How perseverance connects Emirati women across generations

Inspirational female leaders are pioneering change and play a major role in the UAE's progress

Emirati women have what it takes to not only participate in any project or work in any field, but also excel at it and become a beacon of hope for others. AFP
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As an entrepreneur, I have a number of role models I look up to — people who have shaped the way we live our lives today and conduct our business.

But nothing compares with how the UAE motivates me. So, when people ask me what inspires my entrepreneurship journey and what drives me, my answer remains constant: home.

Whenever I travel outside the UAE, I always come back to find new, positive changes in the country and hear of new success stories.

In short, the country never rests on its laurels. When people think that it’s crazy and can’t be done, the UAE proves otherwise — and often in record-breaking time frames.

Emirati women have played an active role in the country’s progress.

Women such as Mariam Al Mheiri, Minister of Climate Change and Environment and Minister of State for Food Security, are leading the country's food security projects.

Reem Al Hashimy, Minister of State for International Co-operation, led Expo 2020 Dubai, which safely brought together more than 20 million people in a world struck by Covid-19.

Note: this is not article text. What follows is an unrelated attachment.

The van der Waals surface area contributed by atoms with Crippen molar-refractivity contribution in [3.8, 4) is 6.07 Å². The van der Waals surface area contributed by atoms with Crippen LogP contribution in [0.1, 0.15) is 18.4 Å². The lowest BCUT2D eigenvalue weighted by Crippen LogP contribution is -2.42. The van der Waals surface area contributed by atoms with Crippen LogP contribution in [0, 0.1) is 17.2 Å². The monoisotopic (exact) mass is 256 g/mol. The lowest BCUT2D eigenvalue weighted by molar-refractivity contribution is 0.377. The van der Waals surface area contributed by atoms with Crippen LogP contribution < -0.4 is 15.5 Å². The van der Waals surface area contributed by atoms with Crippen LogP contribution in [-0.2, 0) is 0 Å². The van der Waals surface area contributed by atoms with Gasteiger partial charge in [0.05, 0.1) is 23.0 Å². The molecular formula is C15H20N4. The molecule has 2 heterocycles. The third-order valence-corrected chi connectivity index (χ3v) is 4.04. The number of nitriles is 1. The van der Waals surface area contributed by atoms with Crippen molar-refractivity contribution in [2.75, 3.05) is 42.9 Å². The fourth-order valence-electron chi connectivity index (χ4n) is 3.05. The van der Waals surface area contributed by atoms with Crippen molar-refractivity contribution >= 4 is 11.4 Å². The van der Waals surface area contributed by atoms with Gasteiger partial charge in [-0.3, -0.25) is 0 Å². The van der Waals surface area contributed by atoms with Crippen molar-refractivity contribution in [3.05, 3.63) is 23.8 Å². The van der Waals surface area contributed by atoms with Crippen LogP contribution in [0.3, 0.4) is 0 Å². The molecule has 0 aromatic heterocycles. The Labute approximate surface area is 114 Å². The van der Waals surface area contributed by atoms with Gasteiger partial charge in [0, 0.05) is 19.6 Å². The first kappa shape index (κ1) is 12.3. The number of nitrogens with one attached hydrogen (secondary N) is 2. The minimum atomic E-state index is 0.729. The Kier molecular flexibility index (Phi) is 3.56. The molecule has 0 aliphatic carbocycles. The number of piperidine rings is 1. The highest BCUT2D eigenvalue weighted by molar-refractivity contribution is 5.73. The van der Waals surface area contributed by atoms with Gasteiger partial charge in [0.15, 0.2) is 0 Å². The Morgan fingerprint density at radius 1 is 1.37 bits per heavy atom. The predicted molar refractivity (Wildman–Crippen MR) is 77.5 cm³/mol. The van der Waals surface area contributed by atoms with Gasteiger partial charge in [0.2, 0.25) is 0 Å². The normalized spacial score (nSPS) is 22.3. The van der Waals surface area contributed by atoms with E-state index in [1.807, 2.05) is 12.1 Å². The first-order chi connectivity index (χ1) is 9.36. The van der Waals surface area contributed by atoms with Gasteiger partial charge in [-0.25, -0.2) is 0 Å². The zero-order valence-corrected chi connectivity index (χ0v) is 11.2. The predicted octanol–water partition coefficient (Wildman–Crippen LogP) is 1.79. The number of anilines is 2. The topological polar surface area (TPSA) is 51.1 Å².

Sheikha Bodour Al Qasimi, president of the International Publishers’ Association, is travelling the world and relentlessly supporting publishers worldwide.

Najla Al Midfa, chief executive of the Sharjah Entrepreneurship Centre, provides support to small and medium enterprises and personally checks on entrepreneurs to see if they need any further support.

Fifty years ago, the role of Emirati women may have been limited to certain sectors, but today they prove that they can excel in any field.

Powerful Emirati women – in pictures

No matter their background or where they are in their careers, common threads bind them — perseverance and the drive to excel, to support others and to lead change.

This doesn’t come as a surprise. Historically, our women have always been active in their communities.

When the men were away, women hunted with falcons to secure food for their families and those who depended on them. They took care of business and kept accounts in check. They owned farms and were in charge of crops.

Women taught their peers and young children to read and write, while some even helped in legal disputes.

A conversation with an elderly woman from Abu Dhabi taught me that the old and new generations are not so different; what connects us all across time is our perseverance.

She told me how she had to take care of her husband’s business affairs after he passed away.

“I was in my early 20s. But I needed to do it for my children and for everyone who depended on my husband for their livelihood,” she said.

Not only was she able to manage her husband’s business, she also helped expand it. Today, her husband’s once-small company has clients from all across the Arab world.

If there is one thing I learnt in more than a decade of managing businesses and working with people from across the world, it is that our women have what it takes to not only participate in any project or work in any field, but also excel at it and become a beacon of hope to others.

Our women’s perseverance is ingrained in their genetic make-up. Historically, they survived harsh circumstances and today they have become inspirational stories and examples for other women to follow.

As we celebrate Emirati Women’s Day on August 28, there’s nothing more I look forward to than the new frontiers I am confident they will conquer.

Manar Al Hinai is an award-winning Emirati writer and communications consultant based in Abu Dhabi

Updated: August 22, 2022, 3:30 AM
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